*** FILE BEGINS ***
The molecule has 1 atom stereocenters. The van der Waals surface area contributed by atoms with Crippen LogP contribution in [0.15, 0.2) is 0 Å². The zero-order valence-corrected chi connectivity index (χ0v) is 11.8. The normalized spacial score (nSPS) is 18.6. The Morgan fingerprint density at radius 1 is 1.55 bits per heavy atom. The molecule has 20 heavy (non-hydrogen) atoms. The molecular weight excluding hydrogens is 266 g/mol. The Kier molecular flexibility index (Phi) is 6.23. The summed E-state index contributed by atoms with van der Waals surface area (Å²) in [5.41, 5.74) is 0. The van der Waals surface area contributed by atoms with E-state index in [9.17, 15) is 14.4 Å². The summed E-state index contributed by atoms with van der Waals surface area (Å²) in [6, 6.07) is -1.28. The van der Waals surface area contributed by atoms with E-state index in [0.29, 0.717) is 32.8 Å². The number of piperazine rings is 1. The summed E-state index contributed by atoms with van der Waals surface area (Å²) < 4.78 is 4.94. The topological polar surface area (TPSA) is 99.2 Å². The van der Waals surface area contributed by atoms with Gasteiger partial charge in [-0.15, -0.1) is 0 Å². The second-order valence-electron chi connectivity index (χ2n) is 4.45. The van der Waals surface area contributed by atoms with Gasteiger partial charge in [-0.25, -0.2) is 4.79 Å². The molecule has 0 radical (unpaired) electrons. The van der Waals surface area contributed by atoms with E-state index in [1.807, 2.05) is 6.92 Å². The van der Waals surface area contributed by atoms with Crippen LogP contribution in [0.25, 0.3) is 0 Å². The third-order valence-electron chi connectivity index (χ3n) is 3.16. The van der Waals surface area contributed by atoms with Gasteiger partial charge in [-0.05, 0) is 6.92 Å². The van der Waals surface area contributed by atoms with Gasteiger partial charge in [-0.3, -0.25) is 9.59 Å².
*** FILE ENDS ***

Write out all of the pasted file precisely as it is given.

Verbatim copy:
The molecule has 1 atom stereocenters. The van der Waals surface area contributed by atoms with Crippen LogP contribution in [0.15, 0.2) is 0 Å². The zero-order valence-corrected chi connectivity index (χ0v) is 11.8. The normalized spacial score (nSPS) is 18.6. The Morgan fingerprint density at radius 1 is 1.55 bits per heavy atom. The molecule has 20 heavy (non-hydrogen) atoms. The molecular weight excluding hydrogens is 266 g/mol. The Kier molecular flexibility index (Phi) is 6.23. The summed E-state index contributed by atoms with van der Waals surface area (Å²) in [5.41, 5.74) is 0. The van der Waals surface area contributed by atoms with E-state index in [9.17, 15) is 14.4 Å². The summed E-state index contributed by atoms with van der Waals surface area (Å²) in [6, 6.07) is -1.28. The van der Waals surface area contributed by atoms with E-state index in [0.29, 0.717) is 32.8 Å². The number of piperazine rings is 1. The summed E-state index contributed by atoms with van der Waals surface area (Å²) < 4.78 is 4.94. The topological polar surface area (TPSA) is 99.2 Å². The van der Waals surface area contributed by atoms with Gasteiger partial charge in [-0.15, -0.1) is 0 Å². The second-order valence-electron chi connectivity index (χ2n) is 4.45. The van der Waals surface area contributed by atoms with Gasteiger partial charge in [-0.25, -0.2) is 4.79 Å². The molecule has 0 radical (unpaired) electrons. The van der Waals surface area contributed by atoms with E-state index in [1.807, 2.05) is 6.92 Å². The van der Waals surface area contributed by atoms with Crippen LogP contribution in [0.25, 0.3) is 0 Å². The third-order valence-electron chi connectivity index (χ3n) is 3.16. The van der Waals surface area contributed by atoms with Gasteiger partial charge in [-0.05, 0) is 6.92 Å². The van der Waals surface area contributed by atoms with Gasteiger partial charge in [-0.3, -0.25) is 9.59 Å².